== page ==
Rupture and Transformation: Foucault’s Concept of Spirituality Reconsidered

  • Jeremy Carrette University of Kent

Abstract

Using Foucault’s conceptual frame from The Archaeology of Knowledge to read Foucault’s late deployment of “spirituality,” this article argues that Foucault’s enigmatic gesture in using this concept reveals a refusal of “rupture” from the Christian pre-modern discourse of “spirit.” Despite attempts to alter the “field of use,” Foucault’s genealogical commitment ensures a Christian continuity in modern discourses of transformation. In a detailed examination of the 1982 Collège de France lectures, the article returns Foucault’s use of “spirituality” to the Alexandrian joining of philosophy and theology and the specificity of Christian practice and belief.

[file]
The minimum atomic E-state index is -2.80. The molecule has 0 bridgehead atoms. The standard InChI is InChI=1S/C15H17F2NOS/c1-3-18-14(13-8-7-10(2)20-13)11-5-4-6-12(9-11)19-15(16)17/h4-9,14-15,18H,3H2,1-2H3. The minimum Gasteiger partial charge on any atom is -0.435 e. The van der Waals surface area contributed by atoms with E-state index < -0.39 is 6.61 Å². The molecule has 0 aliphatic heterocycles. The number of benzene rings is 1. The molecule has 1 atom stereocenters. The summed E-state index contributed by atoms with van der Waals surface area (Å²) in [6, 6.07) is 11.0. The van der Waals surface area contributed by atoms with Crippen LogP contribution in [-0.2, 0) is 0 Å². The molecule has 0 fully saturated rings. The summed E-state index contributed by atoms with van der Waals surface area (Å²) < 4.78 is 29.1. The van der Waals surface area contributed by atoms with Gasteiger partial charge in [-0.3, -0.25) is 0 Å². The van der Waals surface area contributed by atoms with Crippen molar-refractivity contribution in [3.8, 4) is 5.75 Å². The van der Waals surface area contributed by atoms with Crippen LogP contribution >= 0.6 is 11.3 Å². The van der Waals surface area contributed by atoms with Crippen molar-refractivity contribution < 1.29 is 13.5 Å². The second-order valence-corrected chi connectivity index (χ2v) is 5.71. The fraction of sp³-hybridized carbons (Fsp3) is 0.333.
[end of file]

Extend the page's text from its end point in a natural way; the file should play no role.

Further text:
Author Biography

Jeremy Carrette, University of Kent
Jeremy Carrette is Professor of Religion and Culture and Head of Religious Studies at the University of Kent, UK. He works on inter-disciplinary aspects of the study of religion. His most recent book is William James’s Hidden Religious Imagination (Routledge 2013). He is author of Foucault and Religion (Routledge, 2000), editor of Religion and Culture by Michel Foucault(Manchester/Routledge 1999), and, with James Bernauer, editor of Michel Foucault and Theology (Ashgate, 2004). Other publications include: Religion and Critical Psychology (Routledge, 2007), “Thinking Differently: Foucault and the Philosophy of Religion,” Continental Philosophy and Philosophy of Religion, edited by Morny Joy, (Springer, 2010), pp. 113-138, and “Foucault, Religion, and Pastoral Power” in Blackwell Companion to Foucault, eds. Chris Falzon, Timothy O’Leary and Jana Sawicki (Blackwell, 2013), pp. 368-383.
Published
2013-01-16
Section
Special Issue on Foucault and Religion